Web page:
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Rohinton Mistry , (born July 3, 1952, Bombay [now Mumbai], India), Indian-born Canadian writer whose works--in turns poignant, stark, and humorous--explored the everyday lives of Indian Parsis (descendants of Persian Zoroastrians).
Like many of the characters in his stories, Mistry was of Parsi origin. He obtained a degree in mathematics and economics from the University of Bombay (now the University of Mumbai) before moving to Canada in 1975. In the early 1980s he enrolled at the University of Toronto to pursue a degree in English and philosophy. He began writing short stories and won the university's literary competition two years in a row. Mistry attracted wider attention when he won Canadian Fiction Magazine's annual Contributors Prize in 1985. His collection of short stories, Tales from Firozsha Baag (1987; also published as Swimming Lessons and Other Stories from Firozsha Baag), was warmly greeted by critics and general readers alike for its insights into the complex lives of the Parsi inhabitants of Firozsha Baag, an apartment building in Mumbai.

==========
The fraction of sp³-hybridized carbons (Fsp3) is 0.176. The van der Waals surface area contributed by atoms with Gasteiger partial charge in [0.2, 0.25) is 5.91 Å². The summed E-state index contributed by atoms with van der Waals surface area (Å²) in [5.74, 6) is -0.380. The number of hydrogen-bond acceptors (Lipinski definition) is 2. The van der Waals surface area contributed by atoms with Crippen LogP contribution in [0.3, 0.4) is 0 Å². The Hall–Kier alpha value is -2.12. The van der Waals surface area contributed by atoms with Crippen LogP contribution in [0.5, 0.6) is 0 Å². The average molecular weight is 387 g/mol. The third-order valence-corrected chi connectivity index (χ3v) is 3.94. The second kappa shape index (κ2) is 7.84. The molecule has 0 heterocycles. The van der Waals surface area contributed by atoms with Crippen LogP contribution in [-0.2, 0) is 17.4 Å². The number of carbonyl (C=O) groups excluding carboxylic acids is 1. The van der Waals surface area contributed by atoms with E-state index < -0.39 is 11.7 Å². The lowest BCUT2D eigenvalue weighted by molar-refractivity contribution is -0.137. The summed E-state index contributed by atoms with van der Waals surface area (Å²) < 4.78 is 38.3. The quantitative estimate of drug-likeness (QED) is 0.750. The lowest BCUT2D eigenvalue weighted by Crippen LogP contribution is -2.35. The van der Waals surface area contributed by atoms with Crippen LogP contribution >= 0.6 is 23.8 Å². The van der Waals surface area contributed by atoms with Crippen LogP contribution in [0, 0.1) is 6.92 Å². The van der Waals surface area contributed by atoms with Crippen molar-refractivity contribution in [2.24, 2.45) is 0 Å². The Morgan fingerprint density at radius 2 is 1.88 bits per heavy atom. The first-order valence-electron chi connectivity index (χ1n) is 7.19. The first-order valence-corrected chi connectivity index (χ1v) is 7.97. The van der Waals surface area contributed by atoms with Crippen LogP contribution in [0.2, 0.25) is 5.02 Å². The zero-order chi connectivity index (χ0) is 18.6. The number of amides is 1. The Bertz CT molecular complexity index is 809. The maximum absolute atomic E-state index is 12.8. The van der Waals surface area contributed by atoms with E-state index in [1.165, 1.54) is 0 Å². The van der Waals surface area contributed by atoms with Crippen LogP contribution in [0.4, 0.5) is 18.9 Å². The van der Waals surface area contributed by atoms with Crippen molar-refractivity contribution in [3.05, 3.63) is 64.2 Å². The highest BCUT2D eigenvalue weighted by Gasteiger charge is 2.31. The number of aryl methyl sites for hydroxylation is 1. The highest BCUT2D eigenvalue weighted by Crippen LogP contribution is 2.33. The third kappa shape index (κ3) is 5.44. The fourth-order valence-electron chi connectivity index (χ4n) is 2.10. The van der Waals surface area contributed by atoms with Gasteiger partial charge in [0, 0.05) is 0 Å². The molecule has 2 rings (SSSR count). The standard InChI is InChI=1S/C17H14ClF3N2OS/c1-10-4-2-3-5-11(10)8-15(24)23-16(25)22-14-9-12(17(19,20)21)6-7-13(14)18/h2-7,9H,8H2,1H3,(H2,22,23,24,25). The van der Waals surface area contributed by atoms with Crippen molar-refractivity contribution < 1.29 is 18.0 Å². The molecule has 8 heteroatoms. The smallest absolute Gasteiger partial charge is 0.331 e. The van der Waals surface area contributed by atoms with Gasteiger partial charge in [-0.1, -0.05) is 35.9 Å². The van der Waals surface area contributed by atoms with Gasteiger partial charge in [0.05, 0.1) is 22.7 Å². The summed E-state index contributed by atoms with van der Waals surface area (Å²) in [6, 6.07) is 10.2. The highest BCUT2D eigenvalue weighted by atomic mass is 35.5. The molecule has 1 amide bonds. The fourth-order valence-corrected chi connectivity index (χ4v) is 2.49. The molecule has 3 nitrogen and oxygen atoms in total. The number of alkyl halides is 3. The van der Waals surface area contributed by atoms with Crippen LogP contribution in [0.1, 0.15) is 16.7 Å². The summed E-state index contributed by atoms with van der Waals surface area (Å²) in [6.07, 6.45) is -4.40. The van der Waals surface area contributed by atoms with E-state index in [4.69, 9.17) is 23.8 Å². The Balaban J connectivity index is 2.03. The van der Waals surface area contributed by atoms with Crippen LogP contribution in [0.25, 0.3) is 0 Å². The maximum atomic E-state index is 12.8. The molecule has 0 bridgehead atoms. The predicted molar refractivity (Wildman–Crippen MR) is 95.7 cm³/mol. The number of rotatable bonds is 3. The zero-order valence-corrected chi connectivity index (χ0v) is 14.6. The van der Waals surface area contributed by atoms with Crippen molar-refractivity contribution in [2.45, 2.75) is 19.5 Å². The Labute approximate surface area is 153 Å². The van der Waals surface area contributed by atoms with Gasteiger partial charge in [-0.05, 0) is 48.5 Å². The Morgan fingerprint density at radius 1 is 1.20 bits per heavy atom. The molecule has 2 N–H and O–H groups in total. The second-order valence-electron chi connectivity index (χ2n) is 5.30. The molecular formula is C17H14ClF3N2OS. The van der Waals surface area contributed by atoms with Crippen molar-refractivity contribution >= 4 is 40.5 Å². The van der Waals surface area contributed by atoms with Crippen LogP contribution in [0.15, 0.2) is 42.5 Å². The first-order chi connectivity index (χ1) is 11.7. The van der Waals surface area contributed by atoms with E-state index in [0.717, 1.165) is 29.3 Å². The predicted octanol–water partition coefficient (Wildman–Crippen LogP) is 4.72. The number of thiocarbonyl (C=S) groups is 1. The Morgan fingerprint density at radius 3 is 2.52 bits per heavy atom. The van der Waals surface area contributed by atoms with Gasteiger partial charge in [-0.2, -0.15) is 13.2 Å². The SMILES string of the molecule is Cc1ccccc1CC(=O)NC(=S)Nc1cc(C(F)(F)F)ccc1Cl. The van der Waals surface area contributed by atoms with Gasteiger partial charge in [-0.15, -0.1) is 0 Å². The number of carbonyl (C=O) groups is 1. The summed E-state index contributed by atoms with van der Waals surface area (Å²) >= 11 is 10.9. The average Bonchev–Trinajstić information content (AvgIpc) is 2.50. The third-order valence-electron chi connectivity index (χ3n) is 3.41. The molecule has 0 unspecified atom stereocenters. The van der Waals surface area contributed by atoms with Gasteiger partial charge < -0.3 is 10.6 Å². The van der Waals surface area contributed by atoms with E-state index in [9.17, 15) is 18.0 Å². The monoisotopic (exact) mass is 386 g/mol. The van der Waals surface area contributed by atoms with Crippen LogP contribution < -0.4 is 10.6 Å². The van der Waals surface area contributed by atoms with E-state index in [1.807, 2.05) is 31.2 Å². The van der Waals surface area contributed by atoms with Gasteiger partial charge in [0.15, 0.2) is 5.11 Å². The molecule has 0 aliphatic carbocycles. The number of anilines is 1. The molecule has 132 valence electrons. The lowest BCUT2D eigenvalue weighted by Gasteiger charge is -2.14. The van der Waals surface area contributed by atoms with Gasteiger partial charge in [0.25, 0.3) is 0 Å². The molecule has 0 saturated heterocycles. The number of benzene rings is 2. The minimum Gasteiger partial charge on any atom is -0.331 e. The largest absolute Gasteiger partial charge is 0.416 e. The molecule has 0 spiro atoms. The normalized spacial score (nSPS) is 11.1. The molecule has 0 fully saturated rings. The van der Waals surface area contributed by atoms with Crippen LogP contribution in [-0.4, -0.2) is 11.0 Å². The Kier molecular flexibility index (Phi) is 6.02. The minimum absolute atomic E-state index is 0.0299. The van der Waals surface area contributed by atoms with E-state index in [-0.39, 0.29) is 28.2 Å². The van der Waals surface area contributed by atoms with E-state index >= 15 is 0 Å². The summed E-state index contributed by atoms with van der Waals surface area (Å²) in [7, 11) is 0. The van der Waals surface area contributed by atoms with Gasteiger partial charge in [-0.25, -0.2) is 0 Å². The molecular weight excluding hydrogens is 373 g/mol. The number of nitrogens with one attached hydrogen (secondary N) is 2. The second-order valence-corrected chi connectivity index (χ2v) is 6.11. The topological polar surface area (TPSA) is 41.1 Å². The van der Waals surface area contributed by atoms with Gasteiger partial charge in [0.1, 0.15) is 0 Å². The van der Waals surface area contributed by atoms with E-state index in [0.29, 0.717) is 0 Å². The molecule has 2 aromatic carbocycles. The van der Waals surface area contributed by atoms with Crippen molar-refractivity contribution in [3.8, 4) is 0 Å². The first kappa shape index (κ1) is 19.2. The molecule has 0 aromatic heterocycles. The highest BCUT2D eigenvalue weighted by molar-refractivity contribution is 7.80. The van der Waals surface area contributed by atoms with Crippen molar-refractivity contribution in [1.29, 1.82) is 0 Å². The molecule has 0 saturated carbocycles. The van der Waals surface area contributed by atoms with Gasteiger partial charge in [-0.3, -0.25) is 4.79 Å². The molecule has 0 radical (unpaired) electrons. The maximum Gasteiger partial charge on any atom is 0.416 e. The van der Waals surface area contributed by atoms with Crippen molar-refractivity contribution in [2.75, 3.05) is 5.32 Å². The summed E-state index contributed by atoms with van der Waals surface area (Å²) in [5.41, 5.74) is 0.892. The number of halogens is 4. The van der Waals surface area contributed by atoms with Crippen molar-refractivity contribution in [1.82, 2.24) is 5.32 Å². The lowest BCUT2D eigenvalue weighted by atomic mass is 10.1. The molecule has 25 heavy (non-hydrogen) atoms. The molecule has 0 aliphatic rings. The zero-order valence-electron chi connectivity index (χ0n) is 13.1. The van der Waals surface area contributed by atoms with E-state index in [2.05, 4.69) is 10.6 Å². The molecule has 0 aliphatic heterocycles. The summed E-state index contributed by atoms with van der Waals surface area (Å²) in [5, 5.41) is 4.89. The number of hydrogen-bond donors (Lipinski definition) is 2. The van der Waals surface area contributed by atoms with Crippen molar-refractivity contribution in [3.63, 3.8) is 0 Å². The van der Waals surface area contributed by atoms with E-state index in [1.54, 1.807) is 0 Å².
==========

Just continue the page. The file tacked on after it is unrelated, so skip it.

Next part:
Mistry's debut novel, Such a Long Journey (1991; film version, 1998), is an intricate tale of the triumphs and disasters of a kindhearted bank clerk's friends and family set in India in 1971, a time of domestic turbulence and war with Pakistan. The book received the Governor-General's Award, the W.H. Smith/Books in Canada First Novel Award, and the Commonwealth Writers' Prize for best book. A Fine Balance (1995), which also received the Commonwealth Writers' Prize as well as the Giller Prize for best Canadian novel, was another study of Parsis living at close quarters in varying degrees of harmony during difficult times, in this case India's 1975 state of emergency. Mistry's third novel, Family Matters (2002), was set in a tiny two-room flat in modern-day Mumbai and presented a compelling portrayal of a family of Parsis living in exigent circumstances. His novella The Scream (2008) is narrated by an aging, isolated resident of a Mumbai apartment building. In 2012 Mistry was awarded the Neustadt Prize.